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I added $\forall Y(\emptyset \cup Y = Y)$ as a premise; the exercise does not provide it.

$ \def\fitch#1#2{\quad\begin{array}{|l}#1\\\hline#2\end{array}} \def\Ae#1{\qquad\mathbf{\forall E} \: #1 \\} \def\Ai#1{\qquad\mathbf{\forall I} \: #1 \\} \def\Ee#1{\qquad\mathbf{\exists E} \: #1 \\} \def\Ei#1{\qquad\mathbf{\exists I} \: #1 \\} \def\R#1{\qquad\mathbf{R} \: #1 \\} \def\ci#1{\qquad\mathbf{\land I} \: #1 \\} \def\ce#1{\qquad\mathbf{\land E} \: #1 \\} \def\ii#1{\qquad\mathbf{\to I} \: #1 \\} \def\ie#1{\qquad\mathbf{\to E} \: #1 \\} \def\be#1{\qquad\mathbf{\leftrightarrow E} \: #1 \\} \def\bi#1{\qquad\mathbf{\leftrightarrow I} \: #1 \\} \def\qi#1{\qquad\mathbf{=I}\\} \def\qe#1{\qquad\mathbf{=E} \: #1 \\} \def\ne#1{\qquad\mathbf{\neg E} \: #1 \\} \def\ni#1{\qquad\mathbf{\neg I} \: #1 \\} \def\IP#1{\qquad\mathbf{IP} \: #1 \\} \def\x#1{\qquad\mathbf{X} \: #1 \\} \def\DNE#1{\qquad\mathbf{DNE} \: #1 \\} $ $ \fitch{1.\, \forall Y(\emptyset \cup Y = Y)}{ 2.\, \exists X\forall Y(X \cup Y = Y) \Ei{1} \fitch{3.\, \forall Y(C \cup Y=Y)}{ \fitch{4.\, \forall Y(D \cup Y=Y)}{ 5.\, C \cup D=D \Ae{3} 6.\, D \cup C = C \Ae{4} \vdots\\ C = D }\\ \forall Y(D \cup Y=Y) \to C=D\\ \forall Z(\forall Y(Z \cup Y=Y) \to C=Z)\\ k. \forall Y(C \cup Y=Y) \land \forall Z(\forall Y(Z \cup Y=Y) \to C=Z) \ci{4,k} k+1.\, \exists X[\forall Y(X \cup Y=Y) \land \forall Z(\forall Y(Z \cup Y=Y) \to X=Z] \Ei{k+1} }\\ \exists X[\forall Y(X \cup Y=Y) \land \forall Z(\forall Y(Z \cup Y=Y) \to X=Z] \Ee{3-k+1} } $

Is this proof skeleton correct ? Am I going in a good direction ?

EDIT:

Following advice in the comments, I made another version including 3 axioms as premises and deriving $\forall Y(\emptyset \cup Y = Y)$. I omitted the instantiation of the axioms. Going to include it in a final version.

$ \fitch{1.\, \forall x\neg(x \in \emptyset)\\2.\,\forall A\forall B \forall x(x \in A \cup B \leftrightarrow a \in A \lor a \in B)\\3.\,\forall A\forall B(\forall x(x \in A \leftrightarrow x \in B) \to A=B)}{ \fitch{4.\, a \in \emptyset \cup A}{ 5.\, a \in \emptyset \lor a \in A \\ 6.\, \neg(a \in \emptyset)\\ 7.\,a \in A }\\ \fitch{8.\, a \in A}{ 9.\, a \in A\\ 10.\,a \in \emptyset \lor a \in A\\ 11.\,a \in \emptyset \cup A }\\ 12.\, a \in \emptyset \cup A \leftrightarrow a \in A\\ 13.\,\, \forall Y(\emptyset \cup Y=\emptyset) \\ 14.\, \exists X\forall Y(X \cup Y=X) \\ \fitch{\forall Y(C \cup Y=Y)}{ \fitch{4.\, \forall Y(D \cup Y=Y)}{ 5.\, C \cup D=D \Ae{3} 6.\, D \cup C = C \Ae{4} \vdots\\ C = D }\\ \forall Y(D \cup Y=Y) \to C=D\\ \forall Z(\forall Y(Z \cup Y=Y) \to C=Z)\\ k. \forall Y(C \cup Y=Y) \land \forall Z(\forall Y(Z \cup Y=Y) \to C=Z) k+1.\, \exists X[\forall Y(X \cup Y=Y) \land \forall Z(\forall Y(Z \cup Y=Y) \to X=Z] \Ei{} }\\ \exists X[\forall Y(X \cup Y=Y) \land \forall Z(\forall Y(Z \cup Y=Y) \to X=Z] \Ee{} } $

P.S.: It is Example 3.6.2 of the book "How to Prove It" by Daniel Velleman.

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    $\begingroup$ $\forall Y~(\emptyset\cup Y=Y)$ should not be a premise but something which you derive from the axiom of empty set: $\exists S\forall T~\neg(T\in S)$ $\endgroup$ Commented Apr 28, 2020 at 1:17
  • $\begingroup$ Which axioms of set theory are you allowed to use? $\endgroup$ Commented Apr 28, 2020 at 6:00
  • $\begingroup$ Thank you, @Graham Kemp. That's exactly what I was looking for. How would you derive it ? Any hint ? $\endgroup$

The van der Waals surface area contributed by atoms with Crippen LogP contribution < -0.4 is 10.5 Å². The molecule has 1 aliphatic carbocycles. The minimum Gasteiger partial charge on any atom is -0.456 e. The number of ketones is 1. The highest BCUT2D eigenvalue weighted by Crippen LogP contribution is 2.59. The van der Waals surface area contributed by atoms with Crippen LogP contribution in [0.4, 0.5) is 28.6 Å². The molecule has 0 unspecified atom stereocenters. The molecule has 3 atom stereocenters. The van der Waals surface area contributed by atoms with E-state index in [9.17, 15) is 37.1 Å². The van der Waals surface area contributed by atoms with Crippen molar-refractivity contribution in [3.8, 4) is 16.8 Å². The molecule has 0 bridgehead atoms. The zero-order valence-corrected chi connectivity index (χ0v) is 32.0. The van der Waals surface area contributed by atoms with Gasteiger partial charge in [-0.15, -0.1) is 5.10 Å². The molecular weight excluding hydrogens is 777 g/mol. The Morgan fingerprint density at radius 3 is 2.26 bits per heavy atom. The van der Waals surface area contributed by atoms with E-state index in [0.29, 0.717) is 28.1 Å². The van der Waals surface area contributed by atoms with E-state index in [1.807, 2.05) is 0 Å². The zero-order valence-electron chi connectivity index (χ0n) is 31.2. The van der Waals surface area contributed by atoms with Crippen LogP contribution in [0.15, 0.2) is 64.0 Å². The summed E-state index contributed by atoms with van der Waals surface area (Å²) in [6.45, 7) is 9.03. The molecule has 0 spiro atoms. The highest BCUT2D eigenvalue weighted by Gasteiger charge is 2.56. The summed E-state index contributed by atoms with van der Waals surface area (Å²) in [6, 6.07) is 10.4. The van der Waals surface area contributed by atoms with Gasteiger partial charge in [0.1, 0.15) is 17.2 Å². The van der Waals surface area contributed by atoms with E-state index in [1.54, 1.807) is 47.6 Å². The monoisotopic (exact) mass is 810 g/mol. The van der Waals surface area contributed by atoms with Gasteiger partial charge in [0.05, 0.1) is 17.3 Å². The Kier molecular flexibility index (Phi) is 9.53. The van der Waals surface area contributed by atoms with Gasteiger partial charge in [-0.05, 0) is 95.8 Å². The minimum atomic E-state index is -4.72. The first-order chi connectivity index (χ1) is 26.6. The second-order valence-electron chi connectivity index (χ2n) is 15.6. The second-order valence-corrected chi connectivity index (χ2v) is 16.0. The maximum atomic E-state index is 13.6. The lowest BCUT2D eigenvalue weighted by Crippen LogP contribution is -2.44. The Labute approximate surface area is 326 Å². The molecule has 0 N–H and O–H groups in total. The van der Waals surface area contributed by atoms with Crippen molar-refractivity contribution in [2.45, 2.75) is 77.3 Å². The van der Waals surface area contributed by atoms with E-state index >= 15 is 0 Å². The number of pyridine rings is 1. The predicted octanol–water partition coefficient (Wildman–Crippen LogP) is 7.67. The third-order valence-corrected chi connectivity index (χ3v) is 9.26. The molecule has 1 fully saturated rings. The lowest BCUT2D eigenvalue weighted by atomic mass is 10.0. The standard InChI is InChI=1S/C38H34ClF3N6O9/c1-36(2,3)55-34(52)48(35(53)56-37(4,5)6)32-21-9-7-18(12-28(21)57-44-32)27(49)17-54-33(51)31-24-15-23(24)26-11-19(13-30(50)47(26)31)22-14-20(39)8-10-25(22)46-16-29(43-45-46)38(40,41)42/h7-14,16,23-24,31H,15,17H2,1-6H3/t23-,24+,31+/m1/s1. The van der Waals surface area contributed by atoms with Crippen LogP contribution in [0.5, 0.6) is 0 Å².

– F. Zer
    Commented Apr 28, 2020 at 9:39
  • $\begingroup$ @Taroccoesbrocco, the exercise does not clarify which axioms I am allowed to use. But I suppose the axiom Graham suggests and equality of sets. $\endgroup$
    – F. Zer
    Commented Apr 28, 2020 at 9:41
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    $\begingroup$ I would suppose it depends on whether $\emptyset$, $\cup$ are functional symbols in the language or not. If they are, then probably the relevant axioms would be empty set $\forall x, \lnot(x \in \emptyset)$, union $\forall A \forall B \forall x, x \in A \cup B \leftrightarrow x \in A \vee x \in B$, and extensionality $\forall A \forall B, (\forall x, x \in A \leftrightarrow x \in B) \rightarrow A = B$. $\endgroup$ Commented Apr 28, 2020 at 16:23

2 Answers 2

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Clearly empty set $\cup$ A = A for all sets A.
Assume for all sets A, E $\cup$ A = A.
Thus E = E $\cup$ empty set = empty set.

Exercise. Prove the dual theorem that
the universal set U is the unique set with
U $\cap$ A = A, for all sets A.

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Here is a proof in Fitch. I used $e$ for the empty set. Unfortunately this software does not have $\cup$ as a built-in symbol so I had to use my own $union$ function symbol.

I think the only tricky part may be the use of $=$ Elim on line 31:

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  • $\begingroup$ Thank you so much ! Your proof is great ! $\endgroup$
    – F. Zer
    Commented Apr 30, 2020 at 14:39
  • $\begingroup$ One question: In steps 24 thru 31, are you working with the empty set and an arbitrary set a ? $\endgroup$
    – F. Zer
    Commented Apr 30, 2020 at 14:40
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    $\begingroup$ @F.Zer Yes. $e$ is the empty set, and $a$ is an arbitrary set ... $a$ is introduced in line 19, and since it is a 'new' constant, it takes the role of an arbitrary object, which is why on line 37 you can do a universal introduction $\endgroup$
    – Bram28
    Commented Apr 30, 2020 at 14:46

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